“As we get older, it is normal to see signs of cognitive aging just like it’s normal to see the physical signs of your body aging, like moving slower or more aches and pains,” Boyle says.

Brain shrinkage does accelerate when you’re older

Brain volume continues to decrease as we age—including the frontal lobe and hippocampus, the areas responsible for cognitive functions—with the rate of shrinkage increasing by around age 60.

“With aging, we increase our risk for many diseases just by getting older,” which makes sense, Rogalski explains, if you think about wear and tear and the increasing vulnerabilities of our body—and the fact that, unlike with hips or knees, there are no brain replacements.

Aging brings the possibility of one of two types of atypical loss of cognitive function, notes Dr. John Rowe, a Columbia University Mailman School of Public Health professor of health policy and aging: dementia and mild cognitive impairment (MCI), “an age-related change that occurs in between 12% and 18% of older people, over 65,” he says. “And what is reflected in day-to-day living is that people become more forgetful, they lose things, they miss appointments, and this can have an impact on your day-to-day function.” MCI, he adds, progresses to dementia in about 10% of people per year.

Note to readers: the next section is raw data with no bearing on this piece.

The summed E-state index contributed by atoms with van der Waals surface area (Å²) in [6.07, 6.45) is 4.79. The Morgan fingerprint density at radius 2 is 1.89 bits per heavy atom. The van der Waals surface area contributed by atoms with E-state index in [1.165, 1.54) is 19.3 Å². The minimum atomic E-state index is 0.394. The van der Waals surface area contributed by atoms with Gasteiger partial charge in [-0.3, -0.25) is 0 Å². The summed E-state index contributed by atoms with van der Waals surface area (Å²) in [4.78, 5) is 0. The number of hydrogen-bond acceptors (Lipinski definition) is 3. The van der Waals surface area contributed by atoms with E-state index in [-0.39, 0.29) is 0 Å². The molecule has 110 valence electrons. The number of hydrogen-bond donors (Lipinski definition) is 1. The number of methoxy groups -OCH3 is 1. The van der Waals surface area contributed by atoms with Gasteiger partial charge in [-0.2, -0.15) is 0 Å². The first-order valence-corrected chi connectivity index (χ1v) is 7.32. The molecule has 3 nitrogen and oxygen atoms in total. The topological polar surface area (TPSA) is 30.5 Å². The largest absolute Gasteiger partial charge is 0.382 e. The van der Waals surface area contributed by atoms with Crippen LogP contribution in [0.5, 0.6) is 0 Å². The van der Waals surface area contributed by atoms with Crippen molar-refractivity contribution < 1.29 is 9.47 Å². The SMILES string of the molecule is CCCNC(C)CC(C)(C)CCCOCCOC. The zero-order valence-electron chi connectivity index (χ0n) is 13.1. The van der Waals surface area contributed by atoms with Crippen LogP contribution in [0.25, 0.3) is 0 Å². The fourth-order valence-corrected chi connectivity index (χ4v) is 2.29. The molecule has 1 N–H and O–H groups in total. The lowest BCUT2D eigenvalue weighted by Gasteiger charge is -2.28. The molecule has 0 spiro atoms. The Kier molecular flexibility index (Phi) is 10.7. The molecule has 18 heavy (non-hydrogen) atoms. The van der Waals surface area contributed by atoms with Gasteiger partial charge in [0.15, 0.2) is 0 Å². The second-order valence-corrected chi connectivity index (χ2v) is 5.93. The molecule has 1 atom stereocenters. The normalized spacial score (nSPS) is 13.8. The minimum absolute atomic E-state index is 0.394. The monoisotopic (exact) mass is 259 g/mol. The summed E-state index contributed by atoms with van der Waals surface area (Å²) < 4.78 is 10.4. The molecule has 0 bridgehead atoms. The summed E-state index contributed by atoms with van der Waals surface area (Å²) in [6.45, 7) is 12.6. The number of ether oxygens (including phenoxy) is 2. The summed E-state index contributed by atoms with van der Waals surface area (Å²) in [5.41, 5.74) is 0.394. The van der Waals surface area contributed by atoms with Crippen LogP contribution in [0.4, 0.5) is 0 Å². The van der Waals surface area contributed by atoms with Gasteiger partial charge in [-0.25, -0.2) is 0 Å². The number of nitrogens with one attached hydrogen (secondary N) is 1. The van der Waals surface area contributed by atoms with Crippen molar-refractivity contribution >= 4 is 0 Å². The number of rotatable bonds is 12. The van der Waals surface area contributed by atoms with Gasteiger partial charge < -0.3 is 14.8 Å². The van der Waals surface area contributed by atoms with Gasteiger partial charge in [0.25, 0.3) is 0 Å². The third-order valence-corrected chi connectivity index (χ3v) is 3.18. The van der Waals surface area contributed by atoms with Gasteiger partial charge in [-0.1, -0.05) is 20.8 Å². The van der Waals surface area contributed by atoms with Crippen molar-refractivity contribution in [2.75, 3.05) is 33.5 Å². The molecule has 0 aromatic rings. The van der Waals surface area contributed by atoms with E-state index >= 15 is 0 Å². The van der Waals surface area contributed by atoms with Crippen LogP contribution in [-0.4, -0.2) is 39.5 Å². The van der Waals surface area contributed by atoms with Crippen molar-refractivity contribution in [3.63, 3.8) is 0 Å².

Some older adults are performing at high levels

Rogalski stresses that an important part of looking at aging is to not just dwell on the things that go wrong, but new opportunities. “A huge challenge with aging is actually the stigma associated with aging and the expectations that we put on individuals as they age—that there is no trajectory but down—and that we take away activities and responsibilities that people can do.”

And that’s a problem in some new, luxury assisted-living facilities, she says, which provide services from room service to laundry folding. “It turns out that many of these daily activities that we do, such as washing our dishes or just moving around, are actually really good for keeping those muscles strong.” Similarly, it’s important to keep our brain engaged and active, which can come in many forms. “It can come from staying socially connected. It can come from learning something new. But we want to think about exercising our brain and using our body, including thinking about ways to practice our fine motor skills … and if we have those things taken away and done for us, we’re not necessarily doing ourselves a service.”